Saturday, December 27, 2014

Christmas Day Three, John Evangelist and Apostle 2014

There is much about the Bible that is uncertain. It is a gift.

Today, the calendars of many western church bodies recognize John, Evangelist and Apostle. To be honest, it's an idea that is recognized, more than a certain person.

There is the tradition, of course, that John, the beloved apostle of Jesus, wrote the Gospel According to John, the three Epistles of John, and Revelation. Koine Greek scholars will tell you that the Greek in Revelation is not as well written as the Greek in the Gospel and epistles, so most are pretty sure "John of Patmos" is not the same John, whatever the tradition might say. The authorship of the other pieces with "John" attached is questioned, although there seems to be likelihood that these were all products of a "Johannine Community," That is to say, there was a community that identified with someone named John, perhaps founded by the apostle, perhaps not, but used poetic language and lots of symbolism (particularly light and darkness) in their understanding of God and Jesus.

(As a side note, let me say a bit about the "Gospel of Judas," which was published a few years ago, and how that gospel had Judas being cognizant of his cosmic role in betraying Jesus. There was much talk about how Judas was really a hero, doing God's work for the salvation of the world, etc. There was also general acknowledgment that it was a gospel written later than the canonical gospels. My thoughts at the time was that this very likely didn't tell us anything about the historical Judas and I wished the conversation would turn from that aspect of the gospel Much more interesting to me was that there was a community, however small, that told this story to each other and understood Judas---and the crucifixion of Jesus---in this way. But I digress.)

There are people for whom it is very important to believe that the authorship of the gospel, the epistles, and Revelation are all from one person, the beloved disciple, John. It was, perhaps, what was taught to them by a beloved pastor or Sunday school teacher, and to have the authorship questioned is to question these beloved people in their history, the people who played foundational roles in their faith.

I sympathize with this. No one wants to learn that everything you thought you knew was wrong (Note the influence of comic book hyperbole on my writing. But again, I digress.)

One of the things I struggle with is transmitting to people who are not theologically trained how to read the Bible with reverence and spiritual insight without needing the Bible to be all the things we may have been told it was in Sunday school.

For me, the benefit of this understanding is freedom. We are free to read the Bible, to wrestle with it, to argue with it, and still find within it the Good News of the Reign of God come near.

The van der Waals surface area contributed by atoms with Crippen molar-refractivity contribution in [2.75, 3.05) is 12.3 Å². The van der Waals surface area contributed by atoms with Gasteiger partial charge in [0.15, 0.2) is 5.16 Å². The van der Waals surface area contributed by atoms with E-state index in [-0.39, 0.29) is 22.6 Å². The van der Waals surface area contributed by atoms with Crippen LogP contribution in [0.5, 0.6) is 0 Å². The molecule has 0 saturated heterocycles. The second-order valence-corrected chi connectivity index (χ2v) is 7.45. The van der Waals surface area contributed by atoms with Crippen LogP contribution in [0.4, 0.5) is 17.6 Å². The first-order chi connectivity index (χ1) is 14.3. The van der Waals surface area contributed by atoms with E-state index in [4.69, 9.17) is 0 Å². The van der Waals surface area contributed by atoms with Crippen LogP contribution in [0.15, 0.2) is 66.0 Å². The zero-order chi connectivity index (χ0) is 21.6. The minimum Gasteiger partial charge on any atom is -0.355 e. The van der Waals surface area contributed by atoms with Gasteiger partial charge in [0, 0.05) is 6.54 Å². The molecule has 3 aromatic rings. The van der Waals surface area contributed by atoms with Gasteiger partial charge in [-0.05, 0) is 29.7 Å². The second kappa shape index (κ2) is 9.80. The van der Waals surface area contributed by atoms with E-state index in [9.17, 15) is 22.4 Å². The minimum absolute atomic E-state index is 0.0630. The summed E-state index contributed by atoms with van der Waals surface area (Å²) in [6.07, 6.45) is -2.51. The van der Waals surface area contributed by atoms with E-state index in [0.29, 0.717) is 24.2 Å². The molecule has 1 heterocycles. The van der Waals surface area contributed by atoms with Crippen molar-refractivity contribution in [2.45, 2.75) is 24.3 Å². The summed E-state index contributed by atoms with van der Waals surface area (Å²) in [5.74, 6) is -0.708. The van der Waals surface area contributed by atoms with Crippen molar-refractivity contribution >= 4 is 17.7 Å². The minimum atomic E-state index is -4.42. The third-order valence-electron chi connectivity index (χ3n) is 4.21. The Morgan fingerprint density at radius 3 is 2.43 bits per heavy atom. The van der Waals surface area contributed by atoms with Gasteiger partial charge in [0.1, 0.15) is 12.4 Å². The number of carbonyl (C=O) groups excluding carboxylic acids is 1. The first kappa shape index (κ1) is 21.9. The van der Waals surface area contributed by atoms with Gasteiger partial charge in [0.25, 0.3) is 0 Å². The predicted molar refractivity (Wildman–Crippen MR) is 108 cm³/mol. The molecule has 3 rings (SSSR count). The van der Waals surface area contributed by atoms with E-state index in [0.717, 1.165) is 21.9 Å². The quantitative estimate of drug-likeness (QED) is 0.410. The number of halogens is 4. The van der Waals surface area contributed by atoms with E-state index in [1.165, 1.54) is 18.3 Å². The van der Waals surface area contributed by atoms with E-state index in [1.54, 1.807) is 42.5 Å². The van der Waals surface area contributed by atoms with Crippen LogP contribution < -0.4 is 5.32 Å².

I realize that some of what I do in this blog is what was once called "de-mythologizing" the scriptures. It's not really my intention to do that completely, as I think we need to approach the bible with a more mythological mindset. It was written in a time and place that was saturated with myth and the symbolism and slant-told-truth (a poetry reference) that myth brings us.

But myth requires interpretation and we tend to want reportage that leaves no room for interpretation. Just the facts, please.

We cannot, however, read, "In the beginning was the Word, and the Word was with God and the Word was God" as strict reportage, a piece of cut and dried fact. It is full of theology and philosophy of the first century Greco-Roman world. Is there truth to be found within this language? Certainly. But it's not the truth of "a car crash occurred on Loop 610 at 5:43pm this afternoon."

(By the way, I made that up---I don't know if there was a car crash anywhere on Loop 610 today. It's an illustration to get to a broader truth.)

This is such a bigger issue than can be covered in a blog post, but if you're the sort for whom it is important to believe everything you're beloved teachers told you in your youth, I want to gently and with as much love as possible tell you that they were doing the best they could with the information they had. We all are, and we're all wrong sometimes.

And maybe the authorship of all these Johannine pieces of literature are not from one pen, from one person. We still receive them as scripture, handed down through the ages. If you were the sort to study the history of interpretation, you'd find that the understanding of these scriptures has changed through the centuries---sometimes for the better, sometimes for horrific worse. (The Gospel of John has been cited as a source for justifying antisemitism, for example.)

That there is uncertainty in this history, for me, gives me the freedom to wrestle with what these scriptures mean for me---for us---today. We can study the way words were used in the time they were written and gain insight to what they meant to the first people to hear them, but only to a certain extent. We ultimately need to find the key to the scriptures for ourselves, for our time, for the love of the world as it is today.

No matter who wrote it, we can all benefit to ponder these words:

Beloved, let us love one another, because love is from God; everyone who loves is born of God and knows God. Whoever does not love does not know God, for God is love.  [I John 4:7-8]

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